Right. Right. Exactly. Exactly. So we come to the point in our conversation where we talk about actionable tips and Jasmine, Let’s appreciate that. You know, a lot of the things that you’ve been talking about or we’ve been talking about in the past couple of minutes. These are probably not things that you can do in one day, right? But if there’s any B2B marketer listening to this conversation out there, and you would want to give them three to five things to take away from this conversation that they can immediately act upon? What would they be?

Jasmine Martirossian  30:14

Number one, change your voice so you’re not doing me me me. A lot of B2B marketing is so terribly boring and self focused. If you look at the voice, it’s we do this, we’re the best. We we we me me, me, chest thumping. That’s doesn’t matter. Because if you look at your competitors, everybody else is saying the same thing. What value do you deliver to your clients. So really review your materials in… it’s basic editing, just change your voice, truly become a thought leader in that right, really participated does not have to start with groundbreaking stuff, it could be as small as changing how you position your LinkedIn posts. Speak again to the client needs and speak outside yourself. A lot of B2B marketing has kind of a bad reputation. Because let’s face it, it’s boring. It does not have to be boring. Like there, it’s just really the limitation is in people’s heads. Don’t make it boring. Talk about human issues. Fundamentally, whatever B2B is doing, it’s still serving people. So reach out to the people to the decision makers, to their pain points, be human in your voice, that will make a huge difference. Be a reliable source of wisdom. Don’t do you know one and done things that doesn’t work and that does not deliver. So instead of being super good this, super, actually average or mediocre on 15 things, identify five, and ace those and rocket those. Be completely stellar at those five. And also make choices, learn how to prioritize. You don’t have to ace every social media platform and site, you really can’t. But choose one that you can really dominate and own and develop your presence in a way that comes across. You know, I mean, if you look at a company like Simple Human, they do trash cans. How exciting can trash cans be? Yet the voice that they have the positioning their guarantee, their speaking to clients goes a long way to making it a fascinating side proof positive that you can do it with any item, any product, any service, you just have to find the right voice and step outside of yourself. You know, such as the Me Me Me, I’m coming back to my first point, whatever you do, step away from that Me me me approach.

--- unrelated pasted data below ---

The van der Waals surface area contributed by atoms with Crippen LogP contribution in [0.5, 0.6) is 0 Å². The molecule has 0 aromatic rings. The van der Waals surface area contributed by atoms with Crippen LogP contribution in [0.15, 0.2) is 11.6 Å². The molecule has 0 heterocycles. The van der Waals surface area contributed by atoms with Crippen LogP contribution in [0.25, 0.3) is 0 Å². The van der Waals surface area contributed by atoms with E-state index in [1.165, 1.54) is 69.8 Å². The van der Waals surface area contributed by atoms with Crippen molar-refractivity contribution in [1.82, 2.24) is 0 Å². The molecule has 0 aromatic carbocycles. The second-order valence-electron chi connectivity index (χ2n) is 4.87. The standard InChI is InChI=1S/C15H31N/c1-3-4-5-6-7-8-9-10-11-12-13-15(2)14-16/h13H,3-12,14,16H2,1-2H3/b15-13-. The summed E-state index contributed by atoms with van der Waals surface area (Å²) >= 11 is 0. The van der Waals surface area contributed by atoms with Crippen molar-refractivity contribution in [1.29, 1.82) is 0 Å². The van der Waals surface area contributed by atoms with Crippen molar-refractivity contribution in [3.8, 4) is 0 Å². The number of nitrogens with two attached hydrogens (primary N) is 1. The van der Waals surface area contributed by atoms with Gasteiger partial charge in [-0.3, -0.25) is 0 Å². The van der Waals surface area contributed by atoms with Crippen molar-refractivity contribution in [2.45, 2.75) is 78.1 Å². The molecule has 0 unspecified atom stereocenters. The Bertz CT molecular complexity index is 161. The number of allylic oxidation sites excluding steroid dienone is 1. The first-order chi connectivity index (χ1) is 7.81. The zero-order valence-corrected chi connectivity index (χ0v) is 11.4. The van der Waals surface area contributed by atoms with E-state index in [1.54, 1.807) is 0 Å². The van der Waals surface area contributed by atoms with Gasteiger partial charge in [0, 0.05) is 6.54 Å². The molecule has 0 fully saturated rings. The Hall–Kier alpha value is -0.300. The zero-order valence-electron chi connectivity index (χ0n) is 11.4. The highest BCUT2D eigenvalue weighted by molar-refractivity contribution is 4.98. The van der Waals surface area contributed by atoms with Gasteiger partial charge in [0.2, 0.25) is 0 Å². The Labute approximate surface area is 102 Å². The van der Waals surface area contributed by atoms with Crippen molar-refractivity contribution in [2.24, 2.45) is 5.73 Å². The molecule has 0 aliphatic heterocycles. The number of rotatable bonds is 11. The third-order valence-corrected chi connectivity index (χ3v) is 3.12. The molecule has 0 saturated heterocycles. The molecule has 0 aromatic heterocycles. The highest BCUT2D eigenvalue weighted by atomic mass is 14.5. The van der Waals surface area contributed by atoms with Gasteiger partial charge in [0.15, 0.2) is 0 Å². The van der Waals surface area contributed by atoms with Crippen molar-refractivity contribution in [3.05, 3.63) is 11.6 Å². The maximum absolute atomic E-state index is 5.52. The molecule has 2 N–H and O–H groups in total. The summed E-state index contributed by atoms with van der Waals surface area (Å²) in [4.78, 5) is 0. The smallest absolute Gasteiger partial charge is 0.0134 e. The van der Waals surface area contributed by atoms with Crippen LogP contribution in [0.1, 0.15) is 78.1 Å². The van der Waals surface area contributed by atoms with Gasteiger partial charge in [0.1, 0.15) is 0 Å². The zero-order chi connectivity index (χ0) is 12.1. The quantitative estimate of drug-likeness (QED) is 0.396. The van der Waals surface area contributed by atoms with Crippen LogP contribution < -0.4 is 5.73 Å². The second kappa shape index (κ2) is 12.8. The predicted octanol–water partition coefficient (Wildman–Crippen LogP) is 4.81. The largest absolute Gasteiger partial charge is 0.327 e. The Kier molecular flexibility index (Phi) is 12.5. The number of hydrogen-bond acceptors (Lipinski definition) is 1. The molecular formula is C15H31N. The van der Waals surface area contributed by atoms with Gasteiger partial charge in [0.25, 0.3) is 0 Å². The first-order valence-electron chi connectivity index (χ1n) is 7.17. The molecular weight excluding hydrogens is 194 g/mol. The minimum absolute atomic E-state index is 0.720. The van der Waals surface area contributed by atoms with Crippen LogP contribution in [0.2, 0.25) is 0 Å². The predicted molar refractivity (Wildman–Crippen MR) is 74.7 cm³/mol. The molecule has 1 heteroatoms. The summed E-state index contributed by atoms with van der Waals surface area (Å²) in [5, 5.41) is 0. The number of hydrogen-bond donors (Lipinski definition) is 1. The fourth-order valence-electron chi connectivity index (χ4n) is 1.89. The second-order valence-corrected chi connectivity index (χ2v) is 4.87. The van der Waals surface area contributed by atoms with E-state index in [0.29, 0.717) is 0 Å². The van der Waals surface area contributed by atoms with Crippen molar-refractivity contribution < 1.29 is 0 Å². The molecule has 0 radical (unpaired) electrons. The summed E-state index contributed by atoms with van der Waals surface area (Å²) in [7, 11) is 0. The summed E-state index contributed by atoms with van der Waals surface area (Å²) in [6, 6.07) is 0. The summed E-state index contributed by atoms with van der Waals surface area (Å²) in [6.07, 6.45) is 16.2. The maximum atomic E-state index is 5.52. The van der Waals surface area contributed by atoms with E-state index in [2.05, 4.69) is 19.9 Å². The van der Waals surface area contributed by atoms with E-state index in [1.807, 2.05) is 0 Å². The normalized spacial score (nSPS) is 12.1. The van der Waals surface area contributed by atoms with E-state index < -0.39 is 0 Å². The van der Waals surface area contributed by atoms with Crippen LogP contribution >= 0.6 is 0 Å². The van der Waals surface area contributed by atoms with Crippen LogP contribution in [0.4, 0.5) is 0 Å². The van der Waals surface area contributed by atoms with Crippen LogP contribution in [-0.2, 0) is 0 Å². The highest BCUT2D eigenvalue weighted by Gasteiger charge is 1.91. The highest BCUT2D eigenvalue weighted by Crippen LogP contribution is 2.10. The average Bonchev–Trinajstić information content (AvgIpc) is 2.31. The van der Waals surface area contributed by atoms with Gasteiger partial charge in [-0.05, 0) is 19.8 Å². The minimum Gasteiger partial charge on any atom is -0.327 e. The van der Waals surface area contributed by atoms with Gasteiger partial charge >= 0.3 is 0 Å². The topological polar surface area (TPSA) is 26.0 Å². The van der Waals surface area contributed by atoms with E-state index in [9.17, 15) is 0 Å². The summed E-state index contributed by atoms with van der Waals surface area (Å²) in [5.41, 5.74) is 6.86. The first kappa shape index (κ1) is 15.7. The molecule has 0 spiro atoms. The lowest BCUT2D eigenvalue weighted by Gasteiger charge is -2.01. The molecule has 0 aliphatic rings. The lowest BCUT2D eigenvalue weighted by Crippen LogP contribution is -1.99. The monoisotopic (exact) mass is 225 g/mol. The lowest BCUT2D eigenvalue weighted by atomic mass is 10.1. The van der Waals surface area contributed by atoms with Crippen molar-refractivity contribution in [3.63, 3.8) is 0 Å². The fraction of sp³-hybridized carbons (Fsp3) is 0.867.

Christian Klepp  33:12

Yeah, yeah. Well, that’s definitely fantastic advice. So just to recap what you said. So first was change your voice, be a thought leader, speak to your clients and speak to their pain points and their challenges, I think is what you were trying to say. And the be a reliable source of wisdom, and prioritize and focus. And I think that’s such great advice, like this whole attempt to be everything to everyone will is just the road to nowhere, right? So, you’ve given us that great piece of advice, or, you know, you’ve highlighted these five points, which is a great segue into the next question, which all marketers will have to face at some point. I always call it face the music, they have to show somebody higher up that what they’ve been initiated, and what they’ve implemented is working. So what metrics do you think marketers should be paying attention to?

Jasmine Martirossian  34:05

That’s a great question. And metrics are insanely important. So you have very personally digitally focused so my metrics will look at where we are in terms of SEO, in terms of critical keywords we’re tracking, how is the website performing? How’s our email marketing, performing? And then the ultimate metric, if you’re honest with yourself becomes your ability to bring in inbound leads and convert them to revenue. There is no bigger metric.

Christian Klepp  34:38

Absolutely. I love that. I love that because, you know, you can twist and turn it however way you want, and show all these charts. But if you can’t prove that what you’re implementing is actually generating inbound leads, then it’s gonna be a tough conversation at the end of the year. Right.

Jasmine Martirossian  34:55

Exactly. And there’s one more metric that very few people talk about, but It’s like, looking at the cumulative impact or marketing, this is more complex to calculate. But marketing does have cumulative impact in your overall sales. And sometimes you can’t really isolate that. But you can do it with some hard work looking back understanding trends, putting a special dashboard, but that’s a more sophisticated approach on top of it. So people in the initial stages may not be ready to do that. But more advanced marketing organizations can actually do that.

Christian Klepp  35:36

Exactly, exactly.

Jasmine Martirossian  35:38